Wasn't absurdity in NT of Jewish man betraying Jewish beliefs, transformed into alien Christian man-god, an attempt to destroy Judaism?

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  • 2 years ago

    No, it wasn't absurdity, dear one. Look at Isaiah 9:6,7. Jehovah himself had to be born as a baby. Christ claimed to be the fulfillment of that scripture. It certainly doesn't refer to Hezekiah -- he was not the mighty God, much less the everlasting Father.

    Jesus didn't betray Jewish beliefs. He was a devout Jew and a Christian. The two religions used to be very much alike. They have both changed since then. In fact, he sought to restore Israel to the worship of Elohim, the father and God of YHWH (whom Jesus Christ claimed to be).

    Jehovah being born as a man used to be an important belief in Judaism, dear one. He had to have an immortal father so he could resurrect himself and do his miracles. He had to have a mortal mother so he could die.

    No, it wasn't an attempt to destroy Judaism. In the first century AD, Christianity was basically Judaism restored to its roots with these important changes:

    * The Gospel's principal motivation is supposed to be love for God and for other human beings. The principal motivation used by the Law was fear.

    * The Law pointed us forward to a great and eternal sacrifice for sin. The Gospel teaches that Christ was that sacrifice.:

  • Anonymous
    2 years ago

    No, it was not that at all. It was an attempt to fulfill the old covenant.

  • Den B7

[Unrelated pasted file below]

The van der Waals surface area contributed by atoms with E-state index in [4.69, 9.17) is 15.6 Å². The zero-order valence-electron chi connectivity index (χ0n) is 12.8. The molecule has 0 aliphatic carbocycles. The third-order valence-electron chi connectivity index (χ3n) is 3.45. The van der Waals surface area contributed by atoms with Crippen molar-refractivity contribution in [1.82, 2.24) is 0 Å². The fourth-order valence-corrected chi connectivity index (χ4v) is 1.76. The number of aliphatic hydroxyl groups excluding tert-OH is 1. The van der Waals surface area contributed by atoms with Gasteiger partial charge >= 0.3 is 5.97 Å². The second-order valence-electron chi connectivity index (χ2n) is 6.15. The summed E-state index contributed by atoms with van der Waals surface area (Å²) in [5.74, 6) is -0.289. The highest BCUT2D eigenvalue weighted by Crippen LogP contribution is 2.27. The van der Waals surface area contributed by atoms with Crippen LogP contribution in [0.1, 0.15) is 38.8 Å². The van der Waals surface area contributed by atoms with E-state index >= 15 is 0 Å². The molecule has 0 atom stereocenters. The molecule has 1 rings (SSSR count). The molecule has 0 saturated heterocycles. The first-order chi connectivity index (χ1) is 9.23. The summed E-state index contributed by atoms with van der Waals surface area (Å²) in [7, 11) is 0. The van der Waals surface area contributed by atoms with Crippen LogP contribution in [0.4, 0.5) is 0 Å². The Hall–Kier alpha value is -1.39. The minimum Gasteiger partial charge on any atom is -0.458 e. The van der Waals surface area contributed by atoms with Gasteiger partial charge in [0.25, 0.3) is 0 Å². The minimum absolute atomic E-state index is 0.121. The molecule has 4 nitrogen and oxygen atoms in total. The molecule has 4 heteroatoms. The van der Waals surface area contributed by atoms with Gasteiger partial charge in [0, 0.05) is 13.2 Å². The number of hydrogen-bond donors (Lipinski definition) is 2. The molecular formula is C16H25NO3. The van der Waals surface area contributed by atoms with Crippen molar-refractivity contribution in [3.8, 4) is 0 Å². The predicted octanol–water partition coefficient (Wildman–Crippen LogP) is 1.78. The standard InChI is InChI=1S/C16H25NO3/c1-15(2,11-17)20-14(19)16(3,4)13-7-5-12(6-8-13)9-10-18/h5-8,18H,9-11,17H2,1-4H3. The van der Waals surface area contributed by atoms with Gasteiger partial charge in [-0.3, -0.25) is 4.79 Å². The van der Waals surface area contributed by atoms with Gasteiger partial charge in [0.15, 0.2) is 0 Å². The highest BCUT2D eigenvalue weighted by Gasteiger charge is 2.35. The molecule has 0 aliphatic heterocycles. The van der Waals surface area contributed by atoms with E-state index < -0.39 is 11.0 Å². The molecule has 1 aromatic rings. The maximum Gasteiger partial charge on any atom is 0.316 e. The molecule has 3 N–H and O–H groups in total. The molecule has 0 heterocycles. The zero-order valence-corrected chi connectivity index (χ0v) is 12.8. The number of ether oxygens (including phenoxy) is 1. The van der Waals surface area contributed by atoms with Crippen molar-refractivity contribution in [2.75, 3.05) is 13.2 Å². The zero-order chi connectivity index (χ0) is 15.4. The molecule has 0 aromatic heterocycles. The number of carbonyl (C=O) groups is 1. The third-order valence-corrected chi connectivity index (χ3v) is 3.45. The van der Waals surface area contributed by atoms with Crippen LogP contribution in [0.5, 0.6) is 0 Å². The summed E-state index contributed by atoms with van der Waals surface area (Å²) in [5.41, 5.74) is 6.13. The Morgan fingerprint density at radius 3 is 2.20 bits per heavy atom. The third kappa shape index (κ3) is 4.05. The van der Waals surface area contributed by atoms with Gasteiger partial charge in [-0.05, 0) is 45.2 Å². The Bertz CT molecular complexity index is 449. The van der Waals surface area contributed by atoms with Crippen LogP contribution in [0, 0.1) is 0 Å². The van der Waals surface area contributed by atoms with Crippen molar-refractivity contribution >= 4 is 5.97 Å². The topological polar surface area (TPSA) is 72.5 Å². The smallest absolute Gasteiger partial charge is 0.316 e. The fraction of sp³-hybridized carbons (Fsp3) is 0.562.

Lv 7
    2 years ago

    Christianity didn't exist for a long time after.

  • Anonymous
    2 years ago

    the roman emperor started christianity in the 3rd/4th century other than the middle east mythology it is based on it has nothing to do with judaism

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  • 2 years ago

    No -- to all of that.

  • Anonymous
    2 years ago

    If it was, it began in Deuteronomy 18 when Israel specifically asked for GOD to come to them as a Man and Prophet like Moses, after first experiencing the mortal dread of witnessing Him exhibit all of His Holy Names, (attributes, wisdom and power), in the form of powerful allegorical phenomena upon the holy mountain in Sinai. They pleaded for Him to come to them in a less frightening and more familiar form, if possible.

    GOD did not laugh at the request. He did not become angry or remind Moses and the people that He was 'One' and new forms would somehow divide Him, or that taking on human form was beneath His dignity and power. GOD simply responded to Moses, 'The people have spoken well,' (Deuteronomy 18:17).

    That is the Biblical origin of the 'GOD-MAN' called 'Moshiach,' 'Messiah,' 'Christ' or 'Emanuel,' by the holy prophets, which in Hebrew literally means, 'GOD with us.'

    Israel was also warned at the same time that rejection of Messiah's words or any disobedience to them after He arrived would result in being "cut off forever from the holy congregation," since disobeying Moses carried grave penalties, but disobeying GOD directly carried eternal penalties. The people still agreed to obey GOD and agreed to Him terms.

    The 'attempt to destroy Judaism' would have been any attempt to encourage them to reject Messiah or disobey His holy words after He arrived.

  • Michze
    Lv 5
    2 years ago

    Yes, to invent a fake messiah man god.

  • Anonymous
    2 years ago

    Yes, but Judaism isn’t destroyed yet.

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